There is also the exclusion of the death penalty by the Rome Treaty which created the International Criminal Court tasked to pursue and prosecute those responsible for the worst acts: Crimes against humanity, genocide, massacres, rapes, ethnic purification.
The Treaty of Rome stated that the maximum penalty is life imprisonment “if the extreme seriousness and personal participation of the sentenced person justifies it”.
Given the fact that crime rates continue to soar, it is clear that the existing forms and scale of punishment are largely ineffective and our country’s ending of capital punishment after the democratic elections has been a complete failure and given the lawlessness, we need to save the lives of the innocent and consider taking the lives of the guilty.
I really believe that there are some people who do not deserve to live, like the killer of Uyinene and many others. Rapists and murderers, serial killers, armed robbers are a few who should face the hangman, or hang lady.
No crime is comparable to murder. I really cannot fathom any deliberate extinction of a human life. Why should another person deprive another person forever of any pleasure, any happiness, any contact with other people, any of the joys that life may offer.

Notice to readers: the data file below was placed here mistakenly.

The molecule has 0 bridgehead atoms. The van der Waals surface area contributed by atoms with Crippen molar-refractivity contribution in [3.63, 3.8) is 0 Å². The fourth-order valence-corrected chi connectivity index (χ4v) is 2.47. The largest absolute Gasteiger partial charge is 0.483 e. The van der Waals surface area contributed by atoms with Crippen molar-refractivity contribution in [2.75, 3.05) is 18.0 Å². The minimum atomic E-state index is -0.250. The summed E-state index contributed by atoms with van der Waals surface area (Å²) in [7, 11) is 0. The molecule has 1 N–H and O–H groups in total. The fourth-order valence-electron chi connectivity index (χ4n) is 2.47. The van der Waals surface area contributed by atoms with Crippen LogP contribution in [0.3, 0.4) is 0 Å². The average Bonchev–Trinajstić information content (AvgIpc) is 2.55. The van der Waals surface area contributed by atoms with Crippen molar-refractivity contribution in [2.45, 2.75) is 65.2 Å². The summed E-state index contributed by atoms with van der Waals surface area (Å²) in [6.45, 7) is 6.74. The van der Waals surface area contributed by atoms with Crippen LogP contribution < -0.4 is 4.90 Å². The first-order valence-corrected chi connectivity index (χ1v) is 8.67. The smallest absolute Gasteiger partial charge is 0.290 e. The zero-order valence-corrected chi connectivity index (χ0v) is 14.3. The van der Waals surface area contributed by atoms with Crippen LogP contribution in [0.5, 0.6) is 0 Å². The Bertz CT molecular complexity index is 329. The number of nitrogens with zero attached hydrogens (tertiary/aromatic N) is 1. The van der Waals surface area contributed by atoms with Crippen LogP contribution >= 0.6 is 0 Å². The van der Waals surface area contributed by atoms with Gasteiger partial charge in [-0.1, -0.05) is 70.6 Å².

I know that the murder of people such as Uyinene will always harden the public’s attitude to those accused and found guilty of murder. But there are many people who die like her every day.
Those found guilty of such crimes do deserve to be punished and, in keeping with such terrible crimes, the punishments deserve to be severe. After all, why should Uyinene’s parents, clan and friends forever be deprived of the opportunity to express their love or to enjoy her companionship?
Why should Uyinene’s community lose the opportunity to benefit from her contributions and her talent as a future filmmaker that our society might have produced?
For me, the execution of her murderer will be right, as the worst punishment our society can impose upon him without turning to barbarism and cruelty. It will be a symbolic statement by lawmakers that we have utter contempt for anyone who tramples upon our laws and violates the rights of others to life.
The defence of human life should be so central to the mission of our society that we should be prepared to take the lives of those who violate the preservation of human life in favour of the maintenance of peace and security in our communities.
For me having an option of imposing the death penalty will be a declaration that any person who takes another life is unworthy to have a right to live.
Lawmakers, please bring back the death penalty to send a very strong signal to rapists, killers and murderous robbers that that there are indeed limits on their behaviour beyond sitting in a warm cell enjoying three meals a day for 27 years, the maximum number of years one can serve a life sentence.
– Rich Mkhondo runs The Media and Writers Firm, a ghost-writing, content development and reputation management hub.